"Uh, uh, it's um..." I might answer.
"Too slow. You're dead," he
Turns out there was an extinguisher right outside the doorway to the head. Funny how I still remember that, though decades have passed since Peter announced my untimely demise.
His point was, there was no one to save us out there in the middle of the ocean, except ourselves. So he drilled us, and drilled us again. In addition to fire drills (the extinguisher-location trivia game and the unrolling and setting up the fire hoses) there were person-overboard drills, and abandon ship drills.
The person-overboard drills were especially chilling. We used a large fluorescent orange float, meant to represent a person's head, although it was at least three times bigger, and, well, fluorescent orange. One of the mates would throw the thing overboard, and if you were the first to see it go, you'd holler "Man overboard!" and then become a human compass.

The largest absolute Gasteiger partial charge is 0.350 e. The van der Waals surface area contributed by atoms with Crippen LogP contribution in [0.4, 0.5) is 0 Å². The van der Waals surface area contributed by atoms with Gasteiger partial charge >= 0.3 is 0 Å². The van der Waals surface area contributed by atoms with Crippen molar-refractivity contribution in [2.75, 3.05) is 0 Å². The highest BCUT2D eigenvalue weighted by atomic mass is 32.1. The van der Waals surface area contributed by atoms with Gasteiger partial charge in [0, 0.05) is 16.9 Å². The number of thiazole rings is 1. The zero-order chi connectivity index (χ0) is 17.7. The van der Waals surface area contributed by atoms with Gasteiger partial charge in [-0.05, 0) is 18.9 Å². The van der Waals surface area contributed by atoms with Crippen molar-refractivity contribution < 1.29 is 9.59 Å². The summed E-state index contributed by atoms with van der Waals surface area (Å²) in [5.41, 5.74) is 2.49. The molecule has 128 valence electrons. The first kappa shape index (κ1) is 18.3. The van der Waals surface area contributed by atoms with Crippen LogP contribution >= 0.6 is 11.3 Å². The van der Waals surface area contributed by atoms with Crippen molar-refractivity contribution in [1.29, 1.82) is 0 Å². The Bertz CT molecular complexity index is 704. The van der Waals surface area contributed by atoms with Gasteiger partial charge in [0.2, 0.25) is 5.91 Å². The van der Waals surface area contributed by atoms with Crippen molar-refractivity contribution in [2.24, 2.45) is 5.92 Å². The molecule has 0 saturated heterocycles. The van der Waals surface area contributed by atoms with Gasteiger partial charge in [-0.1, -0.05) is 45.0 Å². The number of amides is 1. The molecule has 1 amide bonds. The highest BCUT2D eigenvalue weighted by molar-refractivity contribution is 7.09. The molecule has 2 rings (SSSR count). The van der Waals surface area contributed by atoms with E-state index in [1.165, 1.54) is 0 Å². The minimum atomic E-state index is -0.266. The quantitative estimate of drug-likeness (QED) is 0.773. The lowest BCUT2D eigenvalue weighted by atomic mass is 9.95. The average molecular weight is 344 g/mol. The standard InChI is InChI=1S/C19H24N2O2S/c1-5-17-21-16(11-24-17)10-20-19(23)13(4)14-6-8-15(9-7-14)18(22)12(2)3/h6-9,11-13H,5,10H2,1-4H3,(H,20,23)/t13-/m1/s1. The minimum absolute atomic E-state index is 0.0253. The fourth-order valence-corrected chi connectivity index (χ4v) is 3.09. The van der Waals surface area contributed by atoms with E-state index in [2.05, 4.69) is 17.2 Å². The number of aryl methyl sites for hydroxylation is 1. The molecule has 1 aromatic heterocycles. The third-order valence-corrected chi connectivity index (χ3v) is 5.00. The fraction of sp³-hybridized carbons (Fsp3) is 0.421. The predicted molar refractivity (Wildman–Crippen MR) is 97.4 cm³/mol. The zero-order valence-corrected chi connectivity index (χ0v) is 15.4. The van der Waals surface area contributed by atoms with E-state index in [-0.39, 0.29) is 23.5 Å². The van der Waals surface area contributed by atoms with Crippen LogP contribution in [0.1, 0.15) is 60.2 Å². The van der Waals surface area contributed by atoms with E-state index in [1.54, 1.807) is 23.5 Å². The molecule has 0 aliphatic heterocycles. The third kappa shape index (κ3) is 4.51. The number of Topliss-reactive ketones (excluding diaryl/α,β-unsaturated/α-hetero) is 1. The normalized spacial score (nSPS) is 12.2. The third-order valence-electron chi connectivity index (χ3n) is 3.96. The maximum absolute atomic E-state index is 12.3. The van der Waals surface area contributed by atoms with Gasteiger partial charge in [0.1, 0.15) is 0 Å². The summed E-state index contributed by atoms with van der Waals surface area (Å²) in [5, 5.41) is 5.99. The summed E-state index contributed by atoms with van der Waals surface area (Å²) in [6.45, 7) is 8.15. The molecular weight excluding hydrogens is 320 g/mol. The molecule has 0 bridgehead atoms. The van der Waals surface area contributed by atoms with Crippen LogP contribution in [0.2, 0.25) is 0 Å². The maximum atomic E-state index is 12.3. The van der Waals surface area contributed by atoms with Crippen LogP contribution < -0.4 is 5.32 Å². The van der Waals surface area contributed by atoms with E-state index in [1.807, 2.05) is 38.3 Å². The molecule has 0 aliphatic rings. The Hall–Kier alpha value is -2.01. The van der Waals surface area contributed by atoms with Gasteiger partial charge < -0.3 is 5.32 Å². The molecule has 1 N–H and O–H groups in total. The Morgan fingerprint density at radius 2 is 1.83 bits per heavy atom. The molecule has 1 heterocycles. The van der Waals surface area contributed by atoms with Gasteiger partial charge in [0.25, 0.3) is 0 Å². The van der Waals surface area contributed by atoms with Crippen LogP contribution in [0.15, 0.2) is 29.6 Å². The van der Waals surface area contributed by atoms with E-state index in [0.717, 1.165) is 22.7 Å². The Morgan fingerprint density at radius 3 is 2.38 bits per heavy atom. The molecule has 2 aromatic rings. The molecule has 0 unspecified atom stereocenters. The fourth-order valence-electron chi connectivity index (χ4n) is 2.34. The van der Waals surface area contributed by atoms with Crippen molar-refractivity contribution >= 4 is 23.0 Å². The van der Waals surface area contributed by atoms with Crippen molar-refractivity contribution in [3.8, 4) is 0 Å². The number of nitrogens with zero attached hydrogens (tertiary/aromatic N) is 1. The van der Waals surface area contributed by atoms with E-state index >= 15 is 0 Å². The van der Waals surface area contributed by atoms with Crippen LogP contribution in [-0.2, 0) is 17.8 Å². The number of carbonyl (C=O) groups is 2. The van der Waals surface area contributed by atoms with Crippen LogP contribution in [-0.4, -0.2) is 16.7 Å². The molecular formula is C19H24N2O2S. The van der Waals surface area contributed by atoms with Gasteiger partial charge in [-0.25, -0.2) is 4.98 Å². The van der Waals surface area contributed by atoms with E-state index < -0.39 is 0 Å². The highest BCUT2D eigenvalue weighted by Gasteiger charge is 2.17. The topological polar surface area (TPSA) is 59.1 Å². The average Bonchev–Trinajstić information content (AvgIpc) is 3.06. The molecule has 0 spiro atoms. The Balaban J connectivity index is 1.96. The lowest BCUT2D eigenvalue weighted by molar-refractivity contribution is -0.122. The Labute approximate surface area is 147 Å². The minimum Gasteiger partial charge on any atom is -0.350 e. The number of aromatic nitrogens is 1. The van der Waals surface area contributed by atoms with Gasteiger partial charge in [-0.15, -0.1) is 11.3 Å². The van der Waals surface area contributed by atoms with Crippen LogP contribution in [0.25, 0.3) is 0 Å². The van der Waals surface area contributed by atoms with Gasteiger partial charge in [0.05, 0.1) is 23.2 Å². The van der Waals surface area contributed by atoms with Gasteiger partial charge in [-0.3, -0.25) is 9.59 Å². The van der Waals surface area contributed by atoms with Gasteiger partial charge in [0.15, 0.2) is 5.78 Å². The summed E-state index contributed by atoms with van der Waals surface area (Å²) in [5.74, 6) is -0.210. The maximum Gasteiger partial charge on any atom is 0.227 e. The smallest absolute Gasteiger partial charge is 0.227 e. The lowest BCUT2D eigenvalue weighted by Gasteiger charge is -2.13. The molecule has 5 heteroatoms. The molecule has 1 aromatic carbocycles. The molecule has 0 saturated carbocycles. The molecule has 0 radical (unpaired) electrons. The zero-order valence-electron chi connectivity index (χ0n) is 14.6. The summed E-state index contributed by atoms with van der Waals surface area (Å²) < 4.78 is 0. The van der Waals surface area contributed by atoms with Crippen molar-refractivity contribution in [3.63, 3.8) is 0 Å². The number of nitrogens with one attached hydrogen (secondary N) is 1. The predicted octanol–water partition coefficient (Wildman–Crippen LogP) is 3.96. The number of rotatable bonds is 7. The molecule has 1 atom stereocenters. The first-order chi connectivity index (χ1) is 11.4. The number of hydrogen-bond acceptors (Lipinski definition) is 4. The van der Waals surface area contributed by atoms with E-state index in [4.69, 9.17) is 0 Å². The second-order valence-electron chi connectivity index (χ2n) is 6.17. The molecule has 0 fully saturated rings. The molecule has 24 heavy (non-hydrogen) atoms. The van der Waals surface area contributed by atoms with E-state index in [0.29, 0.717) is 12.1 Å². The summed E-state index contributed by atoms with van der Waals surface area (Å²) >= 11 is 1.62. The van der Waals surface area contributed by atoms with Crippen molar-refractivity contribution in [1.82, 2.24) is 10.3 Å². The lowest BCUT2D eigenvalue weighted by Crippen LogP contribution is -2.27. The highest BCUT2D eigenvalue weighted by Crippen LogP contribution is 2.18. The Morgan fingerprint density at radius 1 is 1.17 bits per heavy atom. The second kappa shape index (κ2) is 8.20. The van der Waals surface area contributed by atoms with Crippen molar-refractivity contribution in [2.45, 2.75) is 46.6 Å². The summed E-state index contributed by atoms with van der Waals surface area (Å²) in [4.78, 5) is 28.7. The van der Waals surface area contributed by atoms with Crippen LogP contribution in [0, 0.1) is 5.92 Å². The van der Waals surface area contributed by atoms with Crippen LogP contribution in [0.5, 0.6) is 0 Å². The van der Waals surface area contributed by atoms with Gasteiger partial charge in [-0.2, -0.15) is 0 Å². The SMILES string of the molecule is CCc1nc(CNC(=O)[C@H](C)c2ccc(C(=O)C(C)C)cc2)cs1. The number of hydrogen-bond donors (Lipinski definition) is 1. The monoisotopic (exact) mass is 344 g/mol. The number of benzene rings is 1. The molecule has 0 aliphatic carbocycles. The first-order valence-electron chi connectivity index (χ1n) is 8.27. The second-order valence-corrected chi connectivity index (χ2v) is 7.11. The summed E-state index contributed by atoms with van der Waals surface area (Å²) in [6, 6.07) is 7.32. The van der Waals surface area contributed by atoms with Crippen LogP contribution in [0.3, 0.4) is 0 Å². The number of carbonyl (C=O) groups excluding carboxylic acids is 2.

|Hey, it might be better keep both feet |
on the deck, Patty.
Nothing like watching that thing disappear into the bountiful blue behind the ship to convince you to watch your step on deck.
We had abandon ship drills as well, meeting on the upper deck where the lifeboats were stored. My strongest memory of those drills was Peter telling us not to decide for ourselves when to abandon the ship. We were to stay aboard until he judged the time to leave; wait for his order to launch the lifeboats. It was an interesting demand to make of a bunch of unruly, hard-headed, strong-willed Greenpeacers, who might anticipate making their own decisions when it came to a life or death matter.
But Peter knew that ship better than we ever would. And I would've stayed aboard until the waves lapped at my knees, if Captain Peter Willcox told me to.
(Want to read more about Greenpeace days? Click on the "Search this Blog" box to the right and enter the word Greenpeace.)